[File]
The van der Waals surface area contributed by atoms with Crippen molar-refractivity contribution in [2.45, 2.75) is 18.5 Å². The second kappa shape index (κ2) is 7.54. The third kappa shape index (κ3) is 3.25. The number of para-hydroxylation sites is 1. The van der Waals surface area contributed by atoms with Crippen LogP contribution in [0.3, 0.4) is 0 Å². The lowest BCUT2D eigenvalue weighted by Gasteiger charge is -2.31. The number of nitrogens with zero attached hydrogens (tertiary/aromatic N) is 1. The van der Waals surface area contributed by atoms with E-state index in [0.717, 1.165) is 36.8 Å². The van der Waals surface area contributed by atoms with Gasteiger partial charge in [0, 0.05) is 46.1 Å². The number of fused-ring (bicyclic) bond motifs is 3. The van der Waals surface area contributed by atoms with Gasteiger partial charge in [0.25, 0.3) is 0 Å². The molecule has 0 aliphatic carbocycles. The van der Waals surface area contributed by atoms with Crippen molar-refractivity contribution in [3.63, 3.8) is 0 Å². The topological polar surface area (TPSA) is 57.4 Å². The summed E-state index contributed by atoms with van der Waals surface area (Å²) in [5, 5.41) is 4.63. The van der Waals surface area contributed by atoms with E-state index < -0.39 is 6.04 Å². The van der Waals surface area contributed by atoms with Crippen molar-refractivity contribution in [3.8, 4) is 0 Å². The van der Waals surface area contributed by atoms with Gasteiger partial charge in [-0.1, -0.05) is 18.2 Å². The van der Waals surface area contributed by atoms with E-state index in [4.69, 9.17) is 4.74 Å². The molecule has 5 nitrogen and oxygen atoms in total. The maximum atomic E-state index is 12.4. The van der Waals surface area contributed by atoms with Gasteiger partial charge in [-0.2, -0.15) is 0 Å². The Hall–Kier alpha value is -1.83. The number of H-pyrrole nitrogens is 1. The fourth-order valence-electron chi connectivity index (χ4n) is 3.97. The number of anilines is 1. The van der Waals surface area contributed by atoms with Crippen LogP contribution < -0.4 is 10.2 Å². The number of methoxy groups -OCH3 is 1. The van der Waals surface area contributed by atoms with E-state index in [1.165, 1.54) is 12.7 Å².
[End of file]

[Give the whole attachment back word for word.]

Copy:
The van der Waals surface area contributed by atoms with Crippen molar-refractivity contribution in [2.45, 2.75) is 18.5 Å². The second kappa shape index (κ2) is 7.54. The third kappa shape index (κ3) is 3.25. The number of para-hydroxylation sites is 1. The van der Waals surface area contributed by atoms with Crippen LogP contribution in [0.3, 0.4) is 0 Å². The lowest BCUT2D eigenvalue weighted by Gasteiger charge is -2.31. The number of nitrogens with zero attached hydrogens (tertiary/aromatic N) is 1. The van der Waals surface area contributed by atoms with E-state index in [0.717, 1.165) is 36.8 Å². The van der Waals surface area contributed by atoms with Gasteiger partial charge in [0, 0.05) is 46.1 Å². The number of fused-ring (bicyclic) bond motifs is 3. The van der Waals surface area contributed by atoms with Gasteiger partial charge in [0.25, 0.3) is 0 Å². The molecule has 0 aliphatic carbocycles. The van der Waals surface area contributed by atoms with Crippen molar-refractivity contribution in [3.63, 3.8) is 0 Å². The topological polar surface area (TPSA) is 57.4 Å². The summed E-state index contributed by atoms with van der Waals surface area (Å²) in [5, 5.41) is 4.63. The van der Waals surface area contributed by atoms with E-state index < -0.39 is 6.04 Å². The van der Waals surface area contributed by atoms with Crippen molar-refractivity contribution in [3.8, 4) is 0 Å². The van der Waals surface area contributed by atoms with Gasteiger partial charge in [-0.1, -0.05) is 18.2 Å². The van der Waals surface area contributed by atoms with E-state index in [4.69, 9.17) is 4.74 Å². The molecule has 5 nitrogen and oxygen atoms in total. The maximum atomic E-state index is 12.4. The van der Waals surface area contributed by atoms with Gasteiger partial charge in [-0.2, -0.15) is 0 Å². The Hall–Kier alpha value is -1.83. The number of H-pyrrole nitrogens is 1. The fourth-order valence-electron chi connectivity index (χ4n) is 3.97. The number of anilines is 1. The van der Waals surface area contributed by atoms with Crippen LogP contribution < -0.4 is 10.2 Å². The number of methoxy groups -OCH3 is 1. The van der Waals surface area contributed by atoms with E-state index in [1.165, 1.54) is 12.7 Å².